Deaths in New Zealand from pneumonia and influenza could rise

Last updated 09:32, May 3 2018

Last month Nelson Marlborough Health chief medical officer and pediatrician Dr Nick Baker says there could be three times as many flu cases this year compared with the last season.

This year’s flu season could be the most deadly in years, following trends from the northern hemisphere.

In 2015, there were 767 deaths from the flu and pneumonia, according to Ministry of Health data, and the majority were women. That’s about seven people out of 100,000 – compared with 49 people per 100,000 in 1970.

Health authorities have updated this year’s flu vaccine to include immunisation against the life-threatening flu strain A (H3N2), nicknamed “Aussie Flu".

Last winter, the deadly strain affected about 230,000 Australians and killed nearly 750.

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Earlier this year, a new strain of the flu virus overseas resulted in a significant increase in hospitalisations and emergency department admissions from influenza and its complications. There were 40,414 deaths in the US during the third week of 2018, according to the most recent data available, and 4064 were from pneumonia or influenza.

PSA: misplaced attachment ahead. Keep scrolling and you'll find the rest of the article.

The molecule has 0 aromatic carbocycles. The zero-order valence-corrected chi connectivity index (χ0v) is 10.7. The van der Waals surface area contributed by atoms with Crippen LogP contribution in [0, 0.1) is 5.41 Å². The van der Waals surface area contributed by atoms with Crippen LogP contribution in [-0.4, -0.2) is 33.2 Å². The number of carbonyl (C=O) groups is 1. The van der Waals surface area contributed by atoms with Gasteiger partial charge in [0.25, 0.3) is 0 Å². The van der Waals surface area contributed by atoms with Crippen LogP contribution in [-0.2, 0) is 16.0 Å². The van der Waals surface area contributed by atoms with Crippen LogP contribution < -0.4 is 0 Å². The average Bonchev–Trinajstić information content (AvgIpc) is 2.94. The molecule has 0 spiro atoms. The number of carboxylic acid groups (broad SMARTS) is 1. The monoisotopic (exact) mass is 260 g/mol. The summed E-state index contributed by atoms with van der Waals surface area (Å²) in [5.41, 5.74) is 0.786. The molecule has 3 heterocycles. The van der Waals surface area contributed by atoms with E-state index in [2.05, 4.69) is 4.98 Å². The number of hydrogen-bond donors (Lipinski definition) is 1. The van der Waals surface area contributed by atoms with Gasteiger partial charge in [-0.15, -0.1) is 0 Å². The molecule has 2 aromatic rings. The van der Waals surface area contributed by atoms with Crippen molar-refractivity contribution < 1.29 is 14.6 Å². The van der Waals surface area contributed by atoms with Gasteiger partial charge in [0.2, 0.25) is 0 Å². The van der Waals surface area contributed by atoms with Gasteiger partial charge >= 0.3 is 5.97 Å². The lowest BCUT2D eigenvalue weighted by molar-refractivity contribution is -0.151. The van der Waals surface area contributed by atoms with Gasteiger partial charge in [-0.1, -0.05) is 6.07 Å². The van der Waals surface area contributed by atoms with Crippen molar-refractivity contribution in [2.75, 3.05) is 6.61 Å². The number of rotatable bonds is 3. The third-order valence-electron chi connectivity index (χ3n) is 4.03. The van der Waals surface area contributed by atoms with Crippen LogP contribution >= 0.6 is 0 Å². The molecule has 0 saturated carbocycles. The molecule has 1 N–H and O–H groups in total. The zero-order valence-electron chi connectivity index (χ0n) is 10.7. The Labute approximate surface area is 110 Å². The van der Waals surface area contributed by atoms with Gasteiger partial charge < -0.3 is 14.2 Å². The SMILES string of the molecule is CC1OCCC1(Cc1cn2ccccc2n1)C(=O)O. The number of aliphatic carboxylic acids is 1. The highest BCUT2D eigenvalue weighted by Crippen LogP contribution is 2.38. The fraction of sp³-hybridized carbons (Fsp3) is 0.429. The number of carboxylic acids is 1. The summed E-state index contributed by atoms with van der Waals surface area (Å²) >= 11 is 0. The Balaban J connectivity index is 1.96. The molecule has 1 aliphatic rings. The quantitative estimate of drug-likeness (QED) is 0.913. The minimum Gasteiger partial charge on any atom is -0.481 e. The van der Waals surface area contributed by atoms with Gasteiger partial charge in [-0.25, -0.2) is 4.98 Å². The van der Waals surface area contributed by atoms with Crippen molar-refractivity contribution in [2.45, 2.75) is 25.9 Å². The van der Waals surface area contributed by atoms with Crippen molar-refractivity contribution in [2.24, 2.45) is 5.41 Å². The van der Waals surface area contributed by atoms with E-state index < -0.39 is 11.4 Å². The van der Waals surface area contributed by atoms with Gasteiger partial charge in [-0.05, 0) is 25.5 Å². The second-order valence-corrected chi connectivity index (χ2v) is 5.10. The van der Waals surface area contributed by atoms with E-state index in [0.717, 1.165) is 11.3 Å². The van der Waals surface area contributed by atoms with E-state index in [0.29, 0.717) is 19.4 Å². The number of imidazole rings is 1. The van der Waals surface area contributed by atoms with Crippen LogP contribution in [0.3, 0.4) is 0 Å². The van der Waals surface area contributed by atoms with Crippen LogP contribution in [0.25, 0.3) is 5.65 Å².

Last month, Nelson Marlborough Health chief medical officer and pediatrician Dr Nick Baker said the flu season in Europe and the US had been as bad as the 2009 swine flu pandemic, during which 49 people in New Zealand died after contracting the A(H1N1) virus.

“It really puts pressure on emergency departments, intensive care units and in wards, with lots and lots of patients in corridors," Baker said.

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Figures comparing the recent northern hemisphere influenza season with the 2009 pandemic showed there could be three times as many flu cases this year compared with the last season, in terms of admissions to hospital, he said.

People can get their flu shot for free if they’re at high risk of getting influenza, including those aged 65 and older, pregnant women, and people with chronic or serious health conditions, such as heart disease, cancer or severe asthma.

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